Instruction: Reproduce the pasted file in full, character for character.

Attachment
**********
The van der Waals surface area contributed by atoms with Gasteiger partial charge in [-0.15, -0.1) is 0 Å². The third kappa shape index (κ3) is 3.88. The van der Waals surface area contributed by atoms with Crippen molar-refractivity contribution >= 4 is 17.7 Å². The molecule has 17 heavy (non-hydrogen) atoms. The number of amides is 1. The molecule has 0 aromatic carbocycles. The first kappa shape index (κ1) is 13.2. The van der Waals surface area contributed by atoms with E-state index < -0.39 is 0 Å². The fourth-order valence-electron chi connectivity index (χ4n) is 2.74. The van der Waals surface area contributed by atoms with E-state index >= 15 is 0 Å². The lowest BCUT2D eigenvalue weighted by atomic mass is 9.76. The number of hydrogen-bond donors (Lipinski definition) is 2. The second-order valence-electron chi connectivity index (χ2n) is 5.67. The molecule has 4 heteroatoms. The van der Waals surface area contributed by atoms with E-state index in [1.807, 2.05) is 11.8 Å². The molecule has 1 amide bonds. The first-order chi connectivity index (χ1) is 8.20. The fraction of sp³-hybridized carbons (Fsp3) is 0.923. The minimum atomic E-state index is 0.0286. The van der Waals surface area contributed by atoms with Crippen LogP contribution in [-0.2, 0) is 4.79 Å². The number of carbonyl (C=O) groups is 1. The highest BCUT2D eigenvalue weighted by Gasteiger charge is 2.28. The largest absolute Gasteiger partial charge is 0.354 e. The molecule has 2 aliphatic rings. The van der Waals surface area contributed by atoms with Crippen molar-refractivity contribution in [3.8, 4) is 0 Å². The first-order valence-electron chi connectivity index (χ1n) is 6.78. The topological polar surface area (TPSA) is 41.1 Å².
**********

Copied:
The van der Waals surface area contributed by atoms with Gasteiger partial charge in [-0.15, -0.1) is 0 Å². The third kappa shape index (κ3) is 3.88. The van der Waals surface area contributed by atoms with Crippen molar-refractivity contribution >= 4 is 17.7 Å². The molecule has 17 heavy (non-hydrogen) atoms. The number of amides is 1. The molecule has 0 aromatic carbocycles. The first kappa shape index (κ1) is 13.2. The van der Waals surface area contributed by atoms with E-state index < -0.39 is 0 Å². The fourth-order valence-electron chi connectivity index (χ4n) is 2.74. The van der Waals surface area contributed by atoms with E-state index >= 15 is 0 Å². The lowest BCUT2D eigenvalue weighted by atomic mass is 9.76. The number of hydrogen-bond donors (Lipinski definition) is 2. The second-order valence-electron chi connectivity index (χ2n) is 5.67. The molecule has 4 heteroatoms. The van der Waals surface area contributed by atoms with E-state index in [1.807, 2.05) is 11.8 Å². The molecule has 1 amide bonds. The first-order chi connectivity index (χ1) is 8.20. The fraction of sp³-hybridized carbons (Fsp3) is 0.923. The minimum atomic E-state index is 0.0286. The van der Waals surface area contributed by atoms with Crippen LogP contribution in [-0.2, 0) is 4.79 Å². The number of carbonyl (C=O) groups is 1. The highest BCUT2D eigenvalue weighted by Gasteiger charge is 2.28. The largest absolute Gasteiger partial charge is 0.354 e. The molecule has 2 aliphatic rings. The van der Waals surface area contributed by atoms with Crippen molar-refractivity contribution in [3.8, 4) is 0 Å². The first-order valence-electron chi connectivity index (χ1n) is 6.78. The topological polar surface area (TPSA) is 41.1 Å².